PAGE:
A plan to build two dozen "super bus stops" in Arlington was halted after the first one cost $1 million. That was last spring -- but the outrage lives on.
The bus stop was recently ranked No. 9 on conservative think tank The Heritage Foundation's Top 10 Examples of Government Waste in 2013.
"A lavish bus stop with heated pavement was built in Arlington, VA, but it has failed to keep commuters warm or dry," notes the foundation's blog.
The bus stop -- located near the intersection of Columbia Pike and Walter Reed Drive -- took 18 months to build, and was criticized not just for its cost, but also its roof design, which didn't protect commuters from the elements.
The county put the brakes on future stops, at least for now, and is running an assessment that includes public outreach to determine the future of the Super Stop system. It should be completed early this year.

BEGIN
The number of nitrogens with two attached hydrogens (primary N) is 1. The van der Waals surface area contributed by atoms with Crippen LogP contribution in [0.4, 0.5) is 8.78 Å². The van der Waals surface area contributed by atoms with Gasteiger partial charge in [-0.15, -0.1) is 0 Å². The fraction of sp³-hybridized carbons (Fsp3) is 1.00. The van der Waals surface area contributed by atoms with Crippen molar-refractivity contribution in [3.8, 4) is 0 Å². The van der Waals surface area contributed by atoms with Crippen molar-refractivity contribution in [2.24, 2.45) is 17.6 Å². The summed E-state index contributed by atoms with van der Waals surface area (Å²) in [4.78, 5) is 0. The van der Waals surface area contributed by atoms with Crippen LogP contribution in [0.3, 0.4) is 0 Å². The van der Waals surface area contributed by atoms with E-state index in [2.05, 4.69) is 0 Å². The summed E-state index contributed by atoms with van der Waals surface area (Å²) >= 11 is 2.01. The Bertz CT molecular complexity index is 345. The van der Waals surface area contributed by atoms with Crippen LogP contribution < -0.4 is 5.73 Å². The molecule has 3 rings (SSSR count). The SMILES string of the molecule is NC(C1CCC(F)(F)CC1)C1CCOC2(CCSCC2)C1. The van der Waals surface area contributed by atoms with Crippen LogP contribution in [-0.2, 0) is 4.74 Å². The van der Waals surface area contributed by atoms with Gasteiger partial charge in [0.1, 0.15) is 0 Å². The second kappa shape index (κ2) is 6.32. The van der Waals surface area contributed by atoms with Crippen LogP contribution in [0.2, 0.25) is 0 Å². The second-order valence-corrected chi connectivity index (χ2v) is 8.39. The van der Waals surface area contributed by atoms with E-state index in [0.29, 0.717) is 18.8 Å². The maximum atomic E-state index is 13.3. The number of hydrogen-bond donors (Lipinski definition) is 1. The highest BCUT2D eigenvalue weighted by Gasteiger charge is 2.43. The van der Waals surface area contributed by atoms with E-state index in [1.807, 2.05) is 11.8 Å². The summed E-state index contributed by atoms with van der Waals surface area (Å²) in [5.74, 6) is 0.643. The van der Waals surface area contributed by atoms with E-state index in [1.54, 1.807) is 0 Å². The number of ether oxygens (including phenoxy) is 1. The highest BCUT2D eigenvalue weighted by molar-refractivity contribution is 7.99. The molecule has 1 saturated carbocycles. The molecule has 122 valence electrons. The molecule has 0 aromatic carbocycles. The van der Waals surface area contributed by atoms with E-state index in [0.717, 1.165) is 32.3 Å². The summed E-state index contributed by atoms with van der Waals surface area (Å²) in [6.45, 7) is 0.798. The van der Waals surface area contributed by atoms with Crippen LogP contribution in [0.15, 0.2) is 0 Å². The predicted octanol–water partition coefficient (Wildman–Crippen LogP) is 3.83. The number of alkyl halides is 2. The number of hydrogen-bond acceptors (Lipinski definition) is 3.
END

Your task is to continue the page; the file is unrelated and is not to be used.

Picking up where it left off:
"...I've heard the community's concerns about its design and cost," said Arlington County Manager Barbara Donnellan in a statement back in March. "I have asked staff to pause the program while we look for ways to improve the design and reduce costs of future Super Stops."
The costly bus stop, though, may sound dazzingly mundane when compared to some of the other items on the Heritage Foundation's top 10 list. Consider, for example, a $124,995 grant to make pizza from 3D printers; a $10,000 grant for energy employees to perform a dance atop utility poles, and $5 million worth of "exquisite" crystal for the State Department.
See the full list here.